Karl Rove believed the way to the political soul of a state was through its courthouses — the renowned strategist got his start pushing Republicans onto district court benches.
The Texas Democratic Party, by contrast, tends to focus on legislative races. But it won’t be the first time Democrats rue their lack of a Rove-like Svengali if the state party doesn’t prioritize one state Supreme Court contest that could fracture Republican hegemony on the highest civil court for the first time in more than 10 years.
That would be the upcoming matchup between Democrat Jim Sharp and an as-yet undetermined Republican — either former state Rep. Rick Green, R-Dripping Springs, or Fort Worth district court judge Debra Lehrmann, whose runoff will be decided on Tuesday — for the Place 3 seat that Harriet O’Neill will vacate at the end of the year. Since it's an open seat — the first one on the court since Deborah Hankinson decided not to seek re-election in 2002 — Sharp, a justice on Houston's 1st Court of Appeals, won’t have to face an incumbent’s political machine. And no matter who wins the GOP runoff, Sharp will have the advantage of being the only candidate with appellate court experience.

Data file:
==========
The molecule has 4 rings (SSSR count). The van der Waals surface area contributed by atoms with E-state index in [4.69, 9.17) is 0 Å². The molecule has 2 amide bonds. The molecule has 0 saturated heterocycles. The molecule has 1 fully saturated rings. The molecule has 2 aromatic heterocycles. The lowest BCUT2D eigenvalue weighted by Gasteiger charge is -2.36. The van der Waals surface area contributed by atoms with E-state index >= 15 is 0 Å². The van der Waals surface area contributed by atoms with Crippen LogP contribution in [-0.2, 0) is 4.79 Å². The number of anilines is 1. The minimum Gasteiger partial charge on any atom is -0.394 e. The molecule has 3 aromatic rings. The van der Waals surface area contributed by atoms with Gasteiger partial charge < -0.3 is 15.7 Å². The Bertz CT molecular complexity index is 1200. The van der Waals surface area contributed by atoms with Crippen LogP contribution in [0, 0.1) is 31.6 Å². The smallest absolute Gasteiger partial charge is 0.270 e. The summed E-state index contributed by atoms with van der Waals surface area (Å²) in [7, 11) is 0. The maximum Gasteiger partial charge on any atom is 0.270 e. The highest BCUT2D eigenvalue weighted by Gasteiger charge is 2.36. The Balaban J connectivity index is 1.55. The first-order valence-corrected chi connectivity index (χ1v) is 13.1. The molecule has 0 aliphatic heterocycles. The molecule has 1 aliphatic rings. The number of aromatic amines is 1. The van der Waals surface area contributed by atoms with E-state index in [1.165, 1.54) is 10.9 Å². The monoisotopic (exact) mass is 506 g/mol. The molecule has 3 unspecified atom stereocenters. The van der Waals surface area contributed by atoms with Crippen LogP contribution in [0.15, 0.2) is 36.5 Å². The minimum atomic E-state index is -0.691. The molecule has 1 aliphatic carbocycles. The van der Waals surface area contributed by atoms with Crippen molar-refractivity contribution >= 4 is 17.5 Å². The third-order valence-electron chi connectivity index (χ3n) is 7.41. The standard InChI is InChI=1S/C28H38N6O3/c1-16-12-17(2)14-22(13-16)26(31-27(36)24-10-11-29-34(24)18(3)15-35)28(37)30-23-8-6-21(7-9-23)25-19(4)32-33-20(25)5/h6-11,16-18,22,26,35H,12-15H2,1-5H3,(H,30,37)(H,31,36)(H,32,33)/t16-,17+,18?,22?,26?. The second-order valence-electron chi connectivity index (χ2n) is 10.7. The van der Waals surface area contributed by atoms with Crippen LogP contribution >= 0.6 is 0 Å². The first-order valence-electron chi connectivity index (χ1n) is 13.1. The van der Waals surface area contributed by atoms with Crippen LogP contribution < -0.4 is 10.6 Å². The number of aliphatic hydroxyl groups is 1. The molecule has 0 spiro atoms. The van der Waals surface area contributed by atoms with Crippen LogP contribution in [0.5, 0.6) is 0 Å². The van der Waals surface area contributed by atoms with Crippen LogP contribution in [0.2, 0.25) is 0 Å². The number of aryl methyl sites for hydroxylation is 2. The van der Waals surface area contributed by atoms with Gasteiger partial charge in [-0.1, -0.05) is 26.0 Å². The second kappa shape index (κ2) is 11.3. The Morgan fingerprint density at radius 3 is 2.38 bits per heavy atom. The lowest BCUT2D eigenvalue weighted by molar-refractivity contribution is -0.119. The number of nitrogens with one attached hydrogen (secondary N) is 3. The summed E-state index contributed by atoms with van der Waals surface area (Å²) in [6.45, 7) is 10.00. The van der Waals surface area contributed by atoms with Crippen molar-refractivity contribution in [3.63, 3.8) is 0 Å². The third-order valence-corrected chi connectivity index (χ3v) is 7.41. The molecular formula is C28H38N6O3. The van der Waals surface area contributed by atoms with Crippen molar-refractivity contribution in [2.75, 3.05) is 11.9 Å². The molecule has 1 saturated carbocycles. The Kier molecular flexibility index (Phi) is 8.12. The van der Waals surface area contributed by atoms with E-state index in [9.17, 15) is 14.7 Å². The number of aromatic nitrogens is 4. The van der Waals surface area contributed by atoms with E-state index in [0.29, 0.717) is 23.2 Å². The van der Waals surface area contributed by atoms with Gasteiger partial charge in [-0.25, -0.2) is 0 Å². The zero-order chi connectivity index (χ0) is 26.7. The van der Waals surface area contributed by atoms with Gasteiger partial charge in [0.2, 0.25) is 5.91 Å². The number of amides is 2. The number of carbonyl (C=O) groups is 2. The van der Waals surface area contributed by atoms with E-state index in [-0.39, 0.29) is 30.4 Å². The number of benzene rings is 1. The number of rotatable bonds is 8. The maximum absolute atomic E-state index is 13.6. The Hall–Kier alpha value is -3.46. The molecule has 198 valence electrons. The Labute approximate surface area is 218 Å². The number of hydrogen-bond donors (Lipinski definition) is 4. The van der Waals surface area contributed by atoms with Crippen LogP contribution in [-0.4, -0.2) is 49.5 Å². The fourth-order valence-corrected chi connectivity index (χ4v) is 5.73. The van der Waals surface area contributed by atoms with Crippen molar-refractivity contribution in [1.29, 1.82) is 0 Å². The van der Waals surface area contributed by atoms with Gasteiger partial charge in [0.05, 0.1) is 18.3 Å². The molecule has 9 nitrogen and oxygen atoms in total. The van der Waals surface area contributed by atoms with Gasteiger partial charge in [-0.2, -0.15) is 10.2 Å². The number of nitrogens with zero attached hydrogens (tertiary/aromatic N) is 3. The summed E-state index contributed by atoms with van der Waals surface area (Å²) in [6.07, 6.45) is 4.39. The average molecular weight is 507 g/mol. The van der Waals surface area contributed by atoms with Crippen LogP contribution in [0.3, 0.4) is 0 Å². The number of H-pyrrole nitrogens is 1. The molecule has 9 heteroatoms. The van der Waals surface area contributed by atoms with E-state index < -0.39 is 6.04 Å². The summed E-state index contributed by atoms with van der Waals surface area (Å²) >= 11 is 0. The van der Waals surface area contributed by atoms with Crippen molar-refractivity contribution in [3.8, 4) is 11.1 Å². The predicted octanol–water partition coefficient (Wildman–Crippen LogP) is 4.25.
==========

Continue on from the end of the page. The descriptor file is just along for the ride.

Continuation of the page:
The idea of the baggage-laden Green winning the nomination is “just delicious” to Democrats like Susan Hays, the former Dallas County Democratic chair and an appellate lawyer active in judicial politics. “The odds of a Democrat winning increase tenfold if Rick Green is the Republican nominee,” says Hays, because he “gives the Democrats someone to run against who has problems that anybody can understand.”
Green’s questionable history — those ethical lapses; that late-night infomercial; that public altercation with his successor, state Rep. Patrick Rose, D-Dripping Springs — and his unabashed assurances that, because of his background in the Legislature, "you'll know how I'm going to vote” already give ample ammunition to his critics.
“We’ve got a court that’s hurting for seasoned experience, and throwing a Rick Green on it is going to be a worse blow than losing Xavier Rodriguez,” Hays says, referring to the 2002 Republican primary defeat of Harvard-educated Rodriguez, a relatively recent Rick Perry appointee, by Steven Wayne Smith. Smith was best known at the time for litigating Hopwood v. Texas, an anti-affirmative action lawsuit against the University of Texas. He spent less than $10,000 in his campaign to oust Rodriguez, who spent nearly $500,000 trying to hold the seat.